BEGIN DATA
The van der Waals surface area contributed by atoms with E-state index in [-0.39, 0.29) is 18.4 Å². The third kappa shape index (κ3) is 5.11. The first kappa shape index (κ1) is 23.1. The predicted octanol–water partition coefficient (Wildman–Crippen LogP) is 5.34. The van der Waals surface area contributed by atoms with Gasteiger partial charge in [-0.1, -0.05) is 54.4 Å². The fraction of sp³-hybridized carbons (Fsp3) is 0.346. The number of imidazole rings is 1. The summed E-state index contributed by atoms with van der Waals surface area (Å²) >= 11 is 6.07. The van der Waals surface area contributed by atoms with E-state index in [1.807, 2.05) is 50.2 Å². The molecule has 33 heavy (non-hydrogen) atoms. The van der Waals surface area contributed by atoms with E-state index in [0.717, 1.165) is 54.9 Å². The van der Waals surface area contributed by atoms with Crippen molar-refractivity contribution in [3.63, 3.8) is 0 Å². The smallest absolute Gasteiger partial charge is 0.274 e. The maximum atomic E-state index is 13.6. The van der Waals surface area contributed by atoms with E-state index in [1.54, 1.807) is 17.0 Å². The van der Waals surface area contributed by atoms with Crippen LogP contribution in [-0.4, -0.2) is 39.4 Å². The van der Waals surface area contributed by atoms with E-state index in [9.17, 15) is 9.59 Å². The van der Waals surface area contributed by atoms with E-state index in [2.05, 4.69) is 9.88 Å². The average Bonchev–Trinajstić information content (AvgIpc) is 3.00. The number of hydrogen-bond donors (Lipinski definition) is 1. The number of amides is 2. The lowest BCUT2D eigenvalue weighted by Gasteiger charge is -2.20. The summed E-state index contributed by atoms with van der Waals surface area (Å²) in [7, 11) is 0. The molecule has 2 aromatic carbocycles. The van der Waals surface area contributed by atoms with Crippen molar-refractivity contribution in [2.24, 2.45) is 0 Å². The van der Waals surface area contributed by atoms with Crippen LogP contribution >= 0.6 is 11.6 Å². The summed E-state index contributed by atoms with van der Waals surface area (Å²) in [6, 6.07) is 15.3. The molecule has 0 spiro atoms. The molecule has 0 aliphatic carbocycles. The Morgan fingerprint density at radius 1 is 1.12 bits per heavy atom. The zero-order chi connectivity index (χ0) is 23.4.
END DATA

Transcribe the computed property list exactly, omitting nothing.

The van der Waals surface area contributed by atoms with E-state index in [-0.39, 0.29) is 18.4 Å². The third kappa shape index (κ3) is 5.11. The first kappa shape index (κ1) is 23.1. The predicted octanol–water partition coefficient (Wildman–Crippen LogP) is 5.34. The van der Waals surface area contributed by atoms with Gasteiger partial charge in [-0.1, -0.05) is 54.4 Å². The fraction of sp³-hybridized carbons (Fsp3) is 0.346. The number of imidazole rings is 1. The summed E-state index contributed by atoms with van der Waals surface area (Å²) >= 11 is 6.07. The van der Waals surface area contributed by atoms with E-state index in [1.807, 2.05) is 50.2 Å². The molecule has 33 heavy (non-hydrogen) atoms. The van der Waals surface area contributed by atoms with E-state index in [0.717, 1.165) is 54.9 Å². The van der Waals surface area contributed by atoms with Crippen molar-refractivity contribution in [3.63, 3.8) is 0 Å². The smallest absolute Gasteiger partial charge is 0.274 e. The maximum atomic E-state index is 13.6. The van der Waals surface area contributed by atoms with E-state index in [1.54, 1.807) is 17.0 Å². The van der Waals surface area contributed by atoms with Crippen LogP contribution in [-0.4, -0.2) is 39.4 Å². The van der Waals surface area contributed by atoms with E-state index in [9.17, 15) is 9.59 Å². The van der Waals surface area contributed by atoms with E-state index in [2.05, 4.69) is 9.88 Å². The average Bonchev–Trinajstić information content (AvgIpc) is 3.00. The number of hydrogen-bond donors (Lipinski definition) is 1. The number of amides is 2. The lowest BCUT2D eigenvalue weighted by Gasteiger charge is -2.20. The summed E-state index contributed by atoms with van der Waals surface area (Å²) in [7, 11) is 0. The molecule has 2 aromatic carbocycles. The van der Waals surface area contributed by atoms with Crippen molar-refractivity contribution in [2.24, 2.45) is 0 Å². The van der Waals surface area contributed by atoms with Crippen LogP contribution >= 0.6 is 11.6 Å². The summed E-state index contributed by atoms with van der Waals surface area (Å²) in [6, 6.07) is 15.3. The molecule has 0 spiro atoms. The molecule has 0 aliphatic carbocycles. The Morgan fingerprint density at radius 1 is 1.12 bits per heavy atom. The zero-order chi connectivity index (χ0) is 23.4.